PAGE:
Sexiest structure in Michigan, perhaps? Commonly hailed as "the largest art object in Detroit." As far as this city's name-brand skyscrapers go, it might be my favorite. Separate from the downtown skyline, the Fisher Building is a towering landmark that can be seen from almost anywhere in the city, and doesn't have a single bad side. Here it is seen from the Delray Junction, deep in Southwest Detroit, hovering almost as a mirage over the railroad tracks:

Here it is as seen from the top floor of the old stone barracks at Historic Fort Wayne:

I snooped around the Fisher Building back in 2004 when I was on my little crusade to access rooftops of non-abandoned skyscrapers, but I didn't get very far with it.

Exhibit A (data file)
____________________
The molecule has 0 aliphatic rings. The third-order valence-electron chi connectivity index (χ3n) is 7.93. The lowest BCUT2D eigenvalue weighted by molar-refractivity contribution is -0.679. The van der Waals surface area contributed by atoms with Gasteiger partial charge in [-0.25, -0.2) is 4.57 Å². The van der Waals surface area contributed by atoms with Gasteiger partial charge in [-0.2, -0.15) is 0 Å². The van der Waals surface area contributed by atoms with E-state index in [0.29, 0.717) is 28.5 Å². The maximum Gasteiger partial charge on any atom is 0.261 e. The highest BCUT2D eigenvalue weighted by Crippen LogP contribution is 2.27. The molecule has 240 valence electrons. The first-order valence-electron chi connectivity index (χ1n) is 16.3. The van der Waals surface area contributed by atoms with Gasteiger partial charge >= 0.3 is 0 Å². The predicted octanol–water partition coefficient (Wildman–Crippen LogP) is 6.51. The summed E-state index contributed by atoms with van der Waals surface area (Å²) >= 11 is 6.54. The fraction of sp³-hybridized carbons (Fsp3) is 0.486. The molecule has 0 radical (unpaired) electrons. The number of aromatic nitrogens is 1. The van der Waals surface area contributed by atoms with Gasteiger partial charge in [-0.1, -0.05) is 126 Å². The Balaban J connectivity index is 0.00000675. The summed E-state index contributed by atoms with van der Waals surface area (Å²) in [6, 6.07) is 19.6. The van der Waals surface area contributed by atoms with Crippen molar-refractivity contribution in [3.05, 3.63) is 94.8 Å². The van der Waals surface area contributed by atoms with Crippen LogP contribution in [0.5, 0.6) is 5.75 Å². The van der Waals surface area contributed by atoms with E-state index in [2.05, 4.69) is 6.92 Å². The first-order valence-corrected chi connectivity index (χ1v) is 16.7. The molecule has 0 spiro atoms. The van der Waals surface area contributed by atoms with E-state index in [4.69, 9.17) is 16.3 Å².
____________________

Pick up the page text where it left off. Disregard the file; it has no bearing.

So recently I went on the Pure Detroit Tour For Suburban Baby Boomers to get pictures from the Fisher's upper floors—gasp!—Nailhed, the supposed great and exalted urbex0r ninja, forced to step out of the shadows of Gotham and ride in an elevator with soccer moms...?! Sue me. We all need a day off sometimes, even if it makes my website's stock slide a little. And I'm still in the midst of renovating my house, so is going to have to endure a little "light reading" for awhile.

When they first started doing these tours I think they went to the 26th floor or something (which would be two from the top), then it was like the 22nd, and now if I recall correctly it is the 19th. Not sure what's going on with that, but there is still a lot to be said for the view from the Fisher Building's 19th floor, as you will soon see.